Non-Profit Storytelling for Fun and Fundraising

by Joe Garecht

Non-Profit Hero

Did you know that every good non-profit fundraiser is a storyteller?  As development professionals, we cast real life stories for donors that excite and intrigue.  We show the world as it is, and as it could be, and then ask our listeners/prospects to jump right into the story and take the reins by investing in our vision for the future.

At least, that’s the way fundraising should be.  So often, though, we get mired in the details… the time and date of the next event, the prospect universe for our upcoming direct mail piece, the conversion rate for our website “donate now” button… that we forget to dwell in the story.

The story, my friends, is what is most compelling to donors, prospects and volunteers.  Every non-profit has a story to tell.  If you’re wondering how to paint a clear picture with your story, here are some tips:

Your Story Has an Antagonist and a Protagonist

Like any good tale, your story has a hero, a protagonist.  That protagonist, of course, is your non-profit – and the people that work there.  The hero battles against an enemy, the antagonist.  And your story has an antagonist as well… the wrongs that you are trying to right, the problems you are seeking to solve.

If you’re working with a homeless shelter, the enemy is homelessness and hunger.  If you’re raising money for a hospital, you’re fighting cancer, illness and disease.   Colleges seek funding to vanquish an uneducated populace, a city full of the underemployed, or a town without true academic and civil discourse.  No matter your mission, there is an antagonist you are battling.

Be bold in telling your story.  Don’t be afraid to paint it in these terms.

Your Story Has an Arc

Even with a valiant hero and a dastardly enemy, stories can fail to hold the attention of listeners if they don’t have a clear arc.  The tale of your non-profit and of your work has a compelling story arc.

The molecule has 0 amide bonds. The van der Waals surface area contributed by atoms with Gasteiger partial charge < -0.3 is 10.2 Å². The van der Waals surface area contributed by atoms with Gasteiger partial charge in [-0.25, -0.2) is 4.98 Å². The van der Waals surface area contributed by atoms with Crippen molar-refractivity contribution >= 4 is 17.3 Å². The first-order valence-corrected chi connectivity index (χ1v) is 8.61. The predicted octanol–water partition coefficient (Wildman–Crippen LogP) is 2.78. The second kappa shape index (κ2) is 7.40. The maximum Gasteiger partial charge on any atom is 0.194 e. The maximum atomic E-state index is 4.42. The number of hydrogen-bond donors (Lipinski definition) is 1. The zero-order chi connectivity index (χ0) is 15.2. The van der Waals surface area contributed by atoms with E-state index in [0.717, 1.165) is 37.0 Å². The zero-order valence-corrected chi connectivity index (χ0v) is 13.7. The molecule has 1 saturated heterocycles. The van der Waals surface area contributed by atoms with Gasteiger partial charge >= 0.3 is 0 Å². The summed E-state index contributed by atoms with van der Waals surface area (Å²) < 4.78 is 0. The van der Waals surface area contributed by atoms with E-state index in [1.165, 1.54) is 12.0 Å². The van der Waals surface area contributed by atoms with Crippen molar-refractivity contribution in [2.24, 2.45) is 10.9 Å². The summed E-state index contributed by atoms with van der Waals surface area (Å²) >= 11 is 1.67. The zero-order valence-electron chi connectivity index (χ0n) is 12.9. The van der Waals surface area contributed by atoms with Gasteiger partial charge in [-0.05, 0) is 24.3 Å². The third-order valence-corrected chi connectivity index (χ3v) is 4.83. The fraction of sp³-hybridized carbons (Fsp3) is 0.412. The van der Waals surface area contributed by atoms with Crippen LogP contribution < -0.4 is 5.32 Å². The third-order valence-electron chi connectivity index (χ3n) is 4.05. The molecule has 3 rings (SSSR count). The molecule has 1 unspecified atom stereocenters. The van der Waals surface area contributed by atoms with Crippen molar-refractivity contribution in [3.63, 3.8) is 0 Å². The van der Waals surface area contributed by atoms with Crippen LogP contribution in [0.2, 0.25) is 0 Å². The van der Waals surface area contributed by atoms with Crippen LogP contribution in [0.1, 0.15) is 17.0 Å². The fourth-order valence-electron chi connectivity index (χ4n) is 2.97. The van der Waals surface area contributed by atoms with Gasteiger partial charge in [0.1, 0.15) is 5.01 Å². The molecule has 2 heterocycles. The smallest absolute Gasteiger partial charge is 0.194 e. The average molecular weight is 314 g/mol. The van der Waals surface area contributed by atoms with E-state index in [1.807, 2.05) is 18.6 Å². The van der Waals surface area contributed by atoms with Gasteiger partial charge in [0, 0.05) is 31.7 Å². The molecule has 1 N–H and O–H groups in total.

Think about it… where did your antagonist come from?  How did the problem arise?  When was it discovered?  How many other heroes have come up with the wrong solutions and failed?  When and why did your organization come onto the scene?  What special powers do you possess that make your non-profit, as the hero of the story, uniquely qualified to win the battle?  What is your strategy?  When will the battle be won?

Your charity’s story has a beginning, a middle and an end.  The end, of course, hasn’t yet happened.  It’s a vision you paint for the future… one where your organization wins the day, all with the help of your donors.

You’re Telling a Choose Your Own Adventure Story

Remember, as you tell the story of your non-profit to prospects and donors, you’re telling a choose your own adventure tale.  The people listening to your story can choose to make your vision of the future a reality by getting involved and investing financially in your organization.  Or they can sit back and do nothing, and risk having the antagonist prevail.

Think that sounds too dramatic?  It isn’t.  Doesn’t your organization do good – and necessary – work?  Aren’t you fighting against a real problem, seeking real solutions that help real people?  Then how can you not frame it as a chance for donors to get involved on the side of the hero, or risk having the bad guys win the day?

Your Story is REAL

Here, frankly, is the most compelling part of your story… it’s real.  The tale you tell isn’t a piece of fiction.  It’s an honest to goodness true story, happening in real time.  When you make an ask at the end of your story, you are giving people the very real chance to make a huge difference in the world.

Is that what you are telling your donors?  Is that how you are presenting it? Or are you relying on a wishy-washy case statement that waters down the facts and plays nice around the edges before meekly asking for “whatever support you can afford?”

Fortune favors the bold, especially in non-profit fundraising.

Now Go Out There and Captivate Your Audience

Take some time, right now, to think through the story of your non-profit.  Figure out how to tell your tale in a way that is compelling, emotional, and leads to an ask.  Then, go out and cast the vision that will captivate your audience and ensure that your non-profit wins the day.

 

Photo Credit: SystemsRelaunch

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{ 2 comments… read them below or add one }

Martha February 15, 2013 at 1:26 pm

Good tips, but I disagree with making your nonprofit the hero. The DONOR needs to be the hero, they need to feel like they are coming in to save the day, not that they are merely a part of a story. I’ve read Story Wars by Jonah Sachs and this is how he explains it and it absolutely makes us frame all our communications to be about the donor saving the day, not our organization.

Joe Garecht February 15, 2013 at 5:02 pm

Martha,

Not to give you a courtroom type response, but I concur in part and dissent in part. Yes, the donor needs to feel like the hero… but they need to feel that they are the hero through their relationship with your organization.

That’s where cultivation comes in… your organization is heroic. It is doing great work in the world. Your donor can LEAD that effort through their relationship with your organization.

Together, you can save the world.

Joe

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